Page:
Everyone who flies a camera or does Post Production has lots of things they've learned from experience. My old flying instructor used to say, "Try to learn from the mistakes of others, you'll never live long enough to make them all yourself."
I've collected lots of those tips from flying over the years, and I'm still learning more since I began flying drones/UAVs a couple of years ago. So, there are now two types of TIPS, ones for flying and not crashing and burning (or getting in trouble with authorities) . . . and another whole different kind of TIPS for getting super aerial photos and videos. I'm in the process of developing a course for both. . . An introductory 1/2 day course on building or flying any drone, regulations and flight safety etc . . and then another 1/2 day on the new Drone markets, photo/video equipment and creating amazing Photo/Videos.
I learned a lot myself just from my own experience but some of the best ideas and practices I've learned from others who already fly or create aerials professionally, so my goal is to put the BEST of these tips together in two new courses I plan to offer soon. . . things like just walking behind your drone when you are maneuvering low level in tight spaces, (it isn't always about altitude) . .or how to adjust your gimbals setting to make really smooth professional transitions. Spacial awareness is key in all types of flying and especially so when flying and taking pictures at the same time. You certainly have to learn to fly safely, but planning and rehearsing the shot pays great dividends, flying "through the shot" or try keeping the subject hidden from view for the first few seconds of a shot. . . . and then . . . there is so much more you can do in Post Production. . .
Anyway, have a look at this outline (link below) and let me know if you or your photography group would be willing to host a course and retain some of the proceeds. Leave me an email at firstname.lastname@example.org and we can talk.
I'm planning some travel . . Toronto Canada to the US . . with a Phantom4 and been researching US and Canadian rules & regs. For my part, I will only take my UAV with me as carry-on ( although you can check it as long as batteries are removed. Some UAV forum recommend putting blades in your checked baggage especially if they are carbon fiber since they "could be used as a weapon". Not long ago, I had a small Braun coffee grinder taken away from me by Toronto airport security "because it had blades" in it . . 2 rounded metal 1 inch blades in the bottom of a plastic cylinder. . . no sense arguing, but I'll put them in checked baggage, just to save the hassle. I'm still trying to find a good hard sided case that meets the dimensions spec. Size/weight limits are similar for most airlines (but not identical). This is what Canada and United Airlines say re: carry-on.
Lithium Batteries - LiPo
Both Air Canada and United Airlines allow multiple (2-3+) <100watt hr batteries but ONLY in carry-on. They must be separated from the device, labeled and terminals taped over. The P4 battery is 81.3w fully charged and they recommend <50% SoC ( State of Charge). volts x AmpHr = Watts. For Phantom 4 it's 15.2 x 5.35 (5350mAh) = 81.3W. It's all here on the dji website if the security guys want you to show them. The charging terminals should be taped over so they cannot touch anything metallic by accident. I recommend that Blue paint edging tape. It's an obvious colour and can be pulled off and reused without leaving sticky residue on the battery.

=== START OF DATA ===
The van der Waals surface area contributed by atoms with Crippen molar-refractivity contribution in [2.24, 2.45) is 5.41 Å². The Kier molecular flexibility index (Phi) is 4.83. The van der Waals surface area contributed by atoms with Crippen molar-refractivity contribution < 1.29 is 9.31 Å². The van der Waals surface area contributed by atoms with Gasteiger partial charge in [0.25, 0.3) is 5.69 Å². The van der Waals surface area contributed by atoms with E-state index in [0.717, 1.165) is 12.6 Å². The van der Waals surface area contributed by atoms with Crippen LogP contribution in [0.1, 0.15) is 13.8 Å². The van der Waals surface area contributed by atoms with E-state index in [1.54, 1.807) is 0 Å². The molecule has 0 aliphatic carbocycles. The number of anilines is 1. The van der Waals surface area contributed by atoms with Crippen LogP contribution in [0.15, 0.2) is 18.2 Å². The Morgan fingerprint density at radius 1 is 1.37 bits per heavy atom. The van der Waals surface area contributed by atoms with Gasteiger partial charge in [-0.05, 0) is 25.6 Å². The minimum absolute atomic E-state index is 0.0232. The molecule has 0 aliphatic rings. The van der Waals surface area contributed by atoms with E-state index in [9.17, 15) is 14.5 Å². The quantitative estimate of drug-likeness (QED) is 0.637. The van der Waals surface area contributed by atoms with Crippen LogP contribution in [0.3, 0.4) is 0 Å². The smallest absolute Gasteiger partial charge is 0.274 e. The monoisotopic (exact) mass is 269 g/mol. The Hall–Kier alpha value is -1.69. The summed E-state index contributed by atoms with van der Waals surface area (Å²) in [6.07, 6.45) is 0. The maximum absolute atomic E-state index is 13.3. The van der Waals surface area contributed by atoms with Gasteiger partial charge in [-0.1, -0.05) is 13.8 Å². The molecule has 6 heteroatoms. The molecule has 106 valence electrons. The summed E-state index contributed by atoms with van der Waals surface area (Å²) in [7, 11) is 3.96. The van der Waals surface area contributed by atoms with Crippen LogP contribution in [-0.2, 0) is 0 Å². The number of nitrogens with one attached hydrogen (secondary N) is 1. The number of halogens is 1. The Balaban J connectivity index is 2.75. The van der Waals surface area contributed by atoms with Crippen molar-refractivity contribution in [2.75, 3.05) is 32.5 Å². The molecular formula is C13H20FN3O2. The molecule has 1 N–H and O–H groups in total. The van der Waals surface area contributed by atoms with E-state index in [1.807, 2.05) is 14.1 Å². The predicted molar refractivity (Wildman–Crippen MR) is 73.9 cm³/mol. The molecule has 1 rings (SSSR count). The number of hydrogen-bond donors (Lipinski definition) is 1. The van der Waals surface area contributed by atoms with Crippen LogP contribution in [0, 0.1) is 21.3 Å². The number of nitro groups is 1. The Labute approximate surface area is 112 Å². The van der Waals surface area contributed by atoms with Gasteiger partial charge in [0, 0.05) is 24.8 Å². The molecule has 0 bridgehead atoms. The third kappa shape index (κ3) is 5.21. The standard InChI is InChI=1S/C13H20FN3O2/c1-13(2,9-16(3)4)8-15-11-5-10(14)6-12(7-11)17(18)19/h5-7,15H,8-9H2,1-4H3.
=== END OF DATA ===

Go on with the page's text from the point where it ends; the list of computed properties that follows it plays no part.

Regulations say multiple spare batteries can only be for personal use ( ie as long as they are not for resale). I'm also putting my 2 spares in a fireproof safety bag ( get them at most hobby places). With a recommended safety label on the outside of the fireproof bag you have a much better chance there will be fewer questions (or ANY questions) as you go through security. if you look/act like a safety minded person and you get treated better I find. You can just copy/print this label below or make one yourself. The controller battery is not easily removable so I guess that just stays in the case. With a charged LiPo battery installed it's illegal to go in checked baggage.
It says on the FAA website the "aircraft" needs to be registered. For US citizens it's an actual registration number like all piloted planes. You can do that on line if it is less than 55lbs. P4 is only 3 lbs .. . . but if you are a foreigner ( like Canadian) you still have to register as "proof of ownership". There are 2 wrinkles here for Canadians.
First, you can only register online from INSIDE the USA. The FAA website says they will refuse to allow you to the registration page if it sees a foreign IP address. . . it's true, I tried. Not sure how you do that unless you wait till you arrive and then register on line, so I haven't seen the questions or forms they ask for.
And second, you cannot do any work with it in the US. If it's for commercial purposes then it must be registered and there is another whole layer of forms about work permits and VISAs. I'm just going for a holiday to visit family and do photos and videos, so that should be ok. I live just a couple of miles from the border in Canada so I went over to US Customs this morning to talk to a customs officer directly and I got a pretty senior looking officer who was very helpful. He told me basically "no problem" after we had discussed pretty much everything I just outlined here above. He did not know about the FAA rules specifically though.
HAVE FUN . . . no working allowed!